How Honey Bees Use Animal Poop as a Chemical Weapon to Protect Their Hives from Giant “Murder” Hornets
Heather Mattila stood in the middle of a chicken coop at the rural Ba Trai Commune 60 miles west of Hanoi, Vietnam, watching to see if the Asian honey bees (Apis cerana) she was researching would indeed forage for animal feces, as a local beekeeper had previously mentioned to a member of her research team.
Seven years later, Mattila, associate professor of biological sciences at Wellesley, and an international team of researchers are now the first scientists to document that honey bees forage for animal dung and then use it as a tool—a chemical weapon of sorts—to defend their hives from giant hornet (Vespa soror) attacks.
“Not only have we documented the first example of tool use by honey bees in nature,” Mattila said, “but the act of foraging for feces itself is another documented first for honey bees.” Honey bees routinely forage for materials produced by plants (such as nectar, pollen, and resin), but have not been known previously to collect solid materials from any other source. They occasionally collect fluids from animal waste, which can provide them with needed salts, but this is the first time they have been seen collecting solid pieces of dung, carrying it home with their mouthparts, and applying it to the entrance of their nests (called “fecal spotting”).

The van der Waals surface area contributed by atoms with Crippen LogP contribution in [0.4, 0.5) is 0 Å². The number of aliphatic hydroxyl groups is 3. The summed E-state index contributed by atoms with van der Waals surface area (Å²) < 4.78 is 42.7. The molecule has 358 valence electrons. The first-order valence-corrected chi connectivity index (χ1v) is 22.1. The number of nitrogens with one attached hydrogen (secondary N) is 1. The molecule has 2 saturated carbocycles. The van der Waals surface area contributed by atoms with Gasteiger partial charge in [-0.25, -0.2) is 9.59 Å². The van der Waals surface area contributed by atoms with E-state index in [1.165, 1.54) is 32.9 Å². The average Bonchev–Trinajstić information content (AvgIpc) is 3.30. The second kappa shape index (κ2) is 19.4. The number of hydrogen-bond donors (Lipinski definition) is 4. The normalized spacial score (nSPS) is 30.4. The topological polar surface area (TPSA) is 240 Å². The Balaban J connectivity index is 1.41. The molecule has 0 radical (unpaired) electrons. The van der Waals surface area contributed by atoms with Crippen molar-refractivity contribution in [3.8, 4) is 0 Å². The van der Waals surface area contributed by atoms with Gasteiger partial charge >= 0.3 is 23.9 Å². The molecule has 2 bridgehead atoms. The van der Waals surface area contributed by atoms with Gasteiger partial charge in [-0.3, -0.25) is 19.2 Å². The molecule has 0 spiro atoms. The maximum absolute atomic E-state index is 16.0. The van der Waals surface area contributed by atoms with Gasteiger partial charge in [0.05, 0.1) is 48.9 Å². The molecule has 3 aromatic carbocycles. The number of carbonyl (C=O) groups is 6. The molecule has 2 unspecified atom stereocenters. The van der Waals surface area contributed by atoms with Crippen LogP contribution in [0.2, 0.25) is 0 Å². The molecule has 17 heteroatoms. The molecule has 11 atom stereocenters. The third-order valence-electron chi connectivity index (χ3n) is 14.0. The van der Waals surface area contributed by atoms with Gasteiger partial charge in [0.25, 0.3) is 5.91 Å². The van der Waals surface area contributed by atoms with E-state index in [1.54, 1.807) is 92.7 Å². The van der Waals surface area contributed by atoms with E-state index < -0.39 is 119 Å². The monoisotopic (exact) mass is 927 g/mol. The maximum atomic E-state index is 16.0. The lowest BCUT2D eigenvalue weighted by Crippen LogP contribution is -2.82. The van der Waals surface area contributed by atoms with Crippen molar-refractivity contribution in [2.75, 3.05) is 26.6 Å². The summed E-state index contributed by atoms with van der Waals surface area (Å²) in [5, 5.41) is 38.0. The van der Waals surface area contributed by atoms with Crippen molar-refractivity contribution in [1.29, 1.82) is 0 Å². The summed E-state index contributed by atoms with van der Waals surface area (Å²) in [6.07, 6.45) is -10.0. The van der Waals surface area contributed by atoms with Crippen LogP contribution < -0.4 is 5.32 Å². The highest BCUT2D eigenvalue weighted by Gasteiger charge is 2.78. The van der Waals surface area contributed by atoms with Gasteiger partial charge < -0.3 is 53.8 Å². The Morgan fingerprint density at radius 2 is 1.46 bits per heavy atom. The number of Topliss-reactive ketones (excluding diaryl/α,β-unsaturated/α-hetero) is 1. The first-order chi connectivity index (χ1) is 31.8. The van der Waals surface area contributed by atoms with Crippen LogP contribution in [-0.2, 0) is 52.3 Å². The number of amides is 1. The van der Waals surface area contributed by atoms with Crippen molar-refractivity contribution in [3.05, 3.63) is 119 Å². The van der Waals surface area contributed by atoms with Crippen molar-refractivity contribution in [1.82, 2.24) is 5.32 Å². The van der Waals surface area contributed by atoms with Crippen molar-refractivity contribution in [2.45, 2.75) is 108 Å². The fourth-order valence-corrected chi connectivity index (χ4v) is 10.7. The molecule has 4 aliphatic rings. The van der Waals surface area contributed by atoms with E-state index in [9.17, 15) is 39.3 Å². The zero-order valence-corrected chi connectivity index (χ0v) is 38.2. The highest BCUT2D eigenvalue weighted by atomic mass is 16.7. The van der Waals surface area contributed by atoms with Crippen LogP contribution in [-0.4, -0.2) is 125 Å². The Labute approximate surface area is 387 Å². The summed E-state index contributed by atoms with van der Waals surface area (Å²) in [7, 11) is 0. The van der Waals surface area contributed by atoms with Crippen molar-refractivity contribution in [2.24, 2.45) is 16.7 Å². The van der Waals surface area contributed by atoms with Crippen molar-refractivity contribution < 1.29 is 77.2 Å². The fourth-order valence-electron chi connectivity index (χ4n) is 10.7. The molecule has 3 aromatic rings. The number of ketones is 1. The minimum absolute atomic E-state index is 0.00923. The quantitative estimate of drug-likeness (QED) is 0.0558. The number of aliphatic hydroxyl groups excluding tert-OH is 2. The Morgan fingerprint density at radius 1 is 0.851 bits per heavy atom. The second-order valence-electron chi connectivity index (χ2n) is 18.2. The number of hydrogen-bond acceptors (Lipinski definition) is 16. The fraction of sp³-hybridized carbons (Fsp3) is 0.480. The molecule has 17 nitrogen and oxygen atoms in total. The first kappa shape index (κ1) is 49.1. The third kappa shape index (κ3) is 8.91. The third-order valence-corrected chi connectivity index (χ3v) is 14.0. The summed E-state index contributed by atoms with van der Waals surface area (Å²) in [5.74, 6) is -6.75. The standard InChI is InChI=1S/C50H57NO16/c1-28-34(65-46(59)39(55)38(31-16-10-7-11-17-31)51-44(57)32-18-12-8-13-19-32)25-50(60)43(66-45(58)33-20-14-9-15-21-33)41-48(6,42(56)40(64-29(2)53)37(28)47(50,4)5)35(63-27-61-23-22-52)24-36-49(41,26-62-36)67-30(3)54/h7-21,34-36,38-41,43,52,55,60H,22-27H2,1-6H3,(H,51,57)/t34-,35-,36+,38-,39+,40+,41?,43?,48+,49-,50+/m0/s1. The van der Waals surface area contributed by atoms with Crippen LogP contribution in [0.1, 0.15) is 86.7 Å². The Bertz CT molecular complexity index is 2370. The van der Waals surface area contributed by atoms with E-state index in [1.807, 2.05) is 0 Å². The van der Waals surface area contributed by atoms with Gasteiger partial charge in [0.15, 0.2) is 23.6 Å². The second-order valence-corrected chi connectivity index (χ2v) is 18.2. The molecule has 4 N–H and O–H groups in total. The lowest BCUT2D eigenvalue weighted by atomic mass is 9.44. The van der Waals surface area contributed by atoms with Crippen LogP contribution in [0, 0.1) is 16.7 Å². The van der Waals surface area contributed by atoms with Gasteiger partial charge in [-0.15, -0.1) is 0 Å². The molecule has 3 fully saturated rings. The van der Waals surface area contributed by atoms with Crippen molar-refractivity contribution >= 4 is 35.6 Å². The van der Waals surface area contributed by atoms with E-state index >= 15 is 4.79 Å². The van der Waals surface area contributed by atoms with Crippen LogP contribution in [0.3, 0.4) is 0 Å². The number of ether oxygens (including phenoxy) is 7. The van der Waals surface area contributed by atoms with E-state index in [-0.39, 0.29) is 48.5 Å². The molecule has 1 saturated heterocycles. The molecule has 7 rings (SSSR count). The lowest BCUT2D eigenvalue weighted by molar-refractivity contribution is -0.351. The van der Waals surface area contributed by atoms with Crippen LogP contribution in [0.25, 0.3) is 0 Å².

“We documented that hornets were less likely to land on entrances or chew their way into hives when there were more fecal spots around entrances,” Mattila said of their findings, which were recently published in the journal PLOS ONE, and covered in The New York Times and The Guardian. “While further research is needed to determine exactly what properties of animal feces repel the hornets, the barrier the bees create is an effective defense against their attacks.”
“Not only have we documented the first example of tool use by honey bees in nature, but the act of foraging for feces itself is another documented first for honey bees.”Heather Mattila